Ah, the new year is upon us. The media has been featuring stories of rich, famous people who died in 2009.
Let me share the story of one of the wealthiest fellows I ever met. His name was John Swiatek. He died a week ago, just shy of his 84th birthday.
John was born in 1925, the only son in a family with six daughters. His family lived in a row house on Pittsburgh’s North Side.
He was barely 5 when the Depression hit. His family struggled for years. He didn’t know the joy of indoor plumbing until he was in his teens.
By financial measures, his family was poor, but John didn’t know it. They had a roof over their heads, enough food to eat — they had laughter and caring neighbors.
He graduated from high school in 1942 at age 17 and passed on a college basketball scholarship to enlist in the Navy.
World War II was under way. He was on a ship in the South Pacific when a typhoon hit. The ship sank in enemy territory. John hid in a cave and scavenged for food at night.
He survived the ordeal. One day, while walking down the streets of Iwo Jima, he bumped into his brother-in-law, who was also serving in the Navy. They enjoyed a brief reunion.
His brother-in-law was killed the next day, when the Japanese sank the ship on which he served.
John made it home, though. He went on a blind date with Anna Mae O’Toole. He was of 100-percent Polish heritage, she of 100-percent Irish heritage.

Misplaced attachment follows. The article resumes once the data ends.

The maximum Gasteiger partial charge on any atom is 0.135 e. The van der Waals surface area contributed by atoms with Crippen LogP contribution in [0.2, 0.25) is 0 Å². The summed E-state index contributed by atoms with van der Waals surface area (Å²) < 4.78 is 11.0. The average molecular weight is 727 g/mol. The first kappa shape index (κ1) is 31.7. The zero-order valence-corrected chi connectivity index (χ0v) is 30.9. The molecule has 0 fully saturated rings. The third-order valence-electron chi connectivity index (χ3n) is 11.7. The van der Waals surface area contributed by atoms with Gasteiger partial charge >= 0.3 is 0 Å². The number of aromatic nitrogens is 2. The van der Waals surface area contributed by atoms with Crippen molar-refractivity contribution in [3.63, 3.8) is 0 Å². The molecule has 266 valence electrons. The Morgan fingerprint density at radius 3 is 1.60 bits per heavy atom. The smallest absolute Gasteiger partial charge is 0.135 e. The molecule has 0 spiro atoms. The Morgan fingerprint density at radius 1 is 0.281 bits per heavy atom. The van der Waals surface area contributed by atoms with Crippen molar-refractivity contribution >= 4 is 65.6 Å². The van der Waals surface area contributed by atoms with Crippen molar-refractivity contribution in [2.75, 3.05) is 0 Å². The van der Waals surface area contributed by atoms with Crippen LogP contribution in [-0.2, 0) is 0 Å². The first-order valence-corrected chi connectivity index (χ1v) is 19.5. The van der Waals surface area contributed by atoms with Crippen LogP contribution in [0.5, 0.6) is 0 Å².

It was a match made in heaven. They would have four children and 12 grandchildren.
John took work as a fireman. His first fire was in a warehouse on Pittsburgh’s South Side. He and the veteran fireman who was training him were fighting the blaze when a high-voltage wire broke loose.
The wire whipped about violently. It just missed John but hit the fireman next to him, killing the other fireman instantly.
John worked as a fireman the next 23 years. He always had at least two jobs — sometimes three.
He set aside every penny to provide for his family — he sent his kids to private schools and saved for their college educations.
Material things never impressed him. He had a modest home, a basic car. All he cared about was his family.
John never became famous or financially well-to-do. He never got embroiled in salacious scandals that put his mug all over the tube.
He was an honest man who paid his bills on time.
He was a firm but loving father, his oldest son said, and his example had a powerful impact on his children and grandchildren.
He was a good neighbor. He became the surrogate father to a young man living next door, whose father had been taken early.
Our civilization was built on the shoulders of such fellows — men who toil, sacrifice and provide in silence.
John had no way of knowing it but the decisions he made in his life would benefit total strangers.
His honesty and goodness would take root in his children and his children’s children — character traits that are benefiting my family now.
My sister married John’s youngest son, a good man like his father.
As this year winds down and the media dwell on the rich and famous, I thought it important to share the story of a genuine American hero: John Swiatek — one of the wealthiest fellows I ever met.